Palavas-les-Flots is a beautiful seaside resort only 20 minutes from Montpellier. While Palavas is often compared to the maritime town of Sète, Palavas offers travelers more to do. A charming harbor overlooks sandy beaches, and beach activities include water skiing, water jousting, and scuba diving. Visitors should also take a trip to the Cathedrale de Maguelone. This stunning cathedral was built in the 11th century, and it is filled with altars, carved funeral stones, and more. Other Palavas sights include the Parc du Levant and the Casino de Palavas. This is the town that TripUSAFrance chose for their home based hotel for their small group tours. A beautiful boutique hotel by the beach. What else could you ask for?


5) Nimes

This city in the South of France is home to an impressive collection of Roman buildings and artifacts. Perhaps the city's best known attraction is Les Arenes, a twin-tiered amphitheater that once staged gladiatorial contests. Today, it's a venue for musical performances and bullfights. Other local attractions include the Jardin de la Fontaine, a stunning park that features the Temple de Diane, the Source de la Fontaine, and a wealth of beautiful flowers and plants. The Maison Carree, a temple built to honor the sons of Emperor Augustus, is another popular Roman artifact. Beyond its Roman history, Nimes is famous for its annual festivals, interesting markets, and lovely, palm-lined streets.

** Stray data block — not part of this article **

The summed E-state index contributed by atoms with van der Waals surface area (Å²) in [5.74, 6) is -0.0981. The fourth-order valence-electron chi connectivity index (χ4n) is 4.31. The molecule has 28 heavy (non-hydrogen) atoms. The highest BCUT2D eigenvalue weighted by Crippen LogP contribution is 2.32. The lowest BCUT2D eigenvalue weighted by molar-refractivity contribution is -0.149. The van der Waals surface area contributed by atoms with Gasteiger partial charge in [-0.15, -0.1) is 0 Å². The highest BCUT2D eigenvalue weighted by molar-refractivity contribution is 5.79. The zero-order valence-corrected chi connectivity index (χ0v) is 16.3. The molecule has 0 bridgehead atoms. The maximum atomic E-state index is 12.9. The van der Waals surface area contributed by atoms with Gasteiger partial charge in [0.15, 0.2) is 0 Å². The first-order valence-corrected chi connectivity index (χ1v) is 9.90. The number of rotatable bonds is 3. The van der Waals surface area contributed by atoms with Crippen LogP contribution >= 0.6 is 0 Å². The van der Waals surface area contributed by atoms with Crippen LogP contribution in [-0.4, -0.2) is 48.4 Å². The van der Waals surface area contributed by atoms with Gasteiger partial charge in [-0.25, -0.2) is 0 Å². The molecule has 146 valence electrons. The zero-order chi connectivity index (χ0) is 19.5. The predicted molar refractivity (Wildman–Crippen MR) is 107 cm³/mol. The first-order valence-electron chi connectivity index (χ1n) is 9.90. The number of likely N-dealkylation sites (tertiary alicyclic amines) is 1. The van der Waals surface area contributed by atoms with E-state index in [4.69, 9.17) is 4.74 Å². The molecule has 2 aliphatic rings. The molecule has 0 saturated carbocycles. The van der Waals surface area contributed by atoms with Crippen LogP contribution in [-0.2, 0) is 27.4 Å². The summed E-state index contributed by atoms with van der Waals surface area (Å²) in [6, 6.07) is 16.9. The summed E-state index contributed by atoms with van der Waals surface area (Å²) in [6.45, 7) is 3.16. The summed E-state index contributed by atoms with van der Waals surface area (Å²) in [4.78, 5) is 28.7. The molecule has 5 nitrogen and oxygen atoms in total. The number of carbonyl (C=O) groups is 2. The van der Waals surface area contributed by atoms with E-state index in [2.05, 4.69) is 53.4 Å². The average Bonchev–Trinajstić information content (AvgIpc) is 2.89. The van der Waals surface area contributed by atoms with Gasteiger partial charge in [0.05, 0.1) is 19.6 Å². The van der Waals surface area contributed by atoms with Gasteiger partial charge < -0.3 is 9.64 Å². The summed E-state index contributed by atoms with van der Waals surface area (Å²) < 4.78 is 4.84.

For years, travelers have flocked to the region of Provence to see its narrow streets, beautiful buildings, Roman ruins, and other treasures. Part of the charm of Provence, however, is its idyllic, slow-paced lifestyle. When visiting the region, make sure to take time to wander aimlessly and explore Provence like a native.

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6) Pont du Gard

Just outside the town of Vers-Pont-du-Gard is the ancient Roman aqueduct known as the Pont du Gard. This stunning monument was built to bring water to the region of Nemausus, now known as Nimes. This bridge has three-stories, and it is constructed out of yellow limestone blocks. It weighs more than 50,000 tons. This aqueduct stands as a symbol of Roman ingenuity, and travelers interested in history are sure to marvel at its impressive construction and aesthetic beauty.

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7) Avignon

This town was once the seat of papal power, and evidence of Catholic influence still abounds. There is the Palais des Papes, an enormous Gothic palace that speaks to the medieval power of the Catholic Church. This impressive edifice is filled with beautiful frescos, countless chapels, and more. Fans of Gothic architecture are sure to be impressed by the immense scale of the Palais, which is an official World Heritage site. Avignon is also home to a number of excellent museums, including the Musee du Petit Palais, the Musee Angladon, and the Musee Lapidaire. Many Impressionist treasures can be found in this area. If you're a fan of theater, make sure to visit Avignon during the month of July. This is when the town holds the annual Festival d'Avignon, one of the most important arts festivals in the world.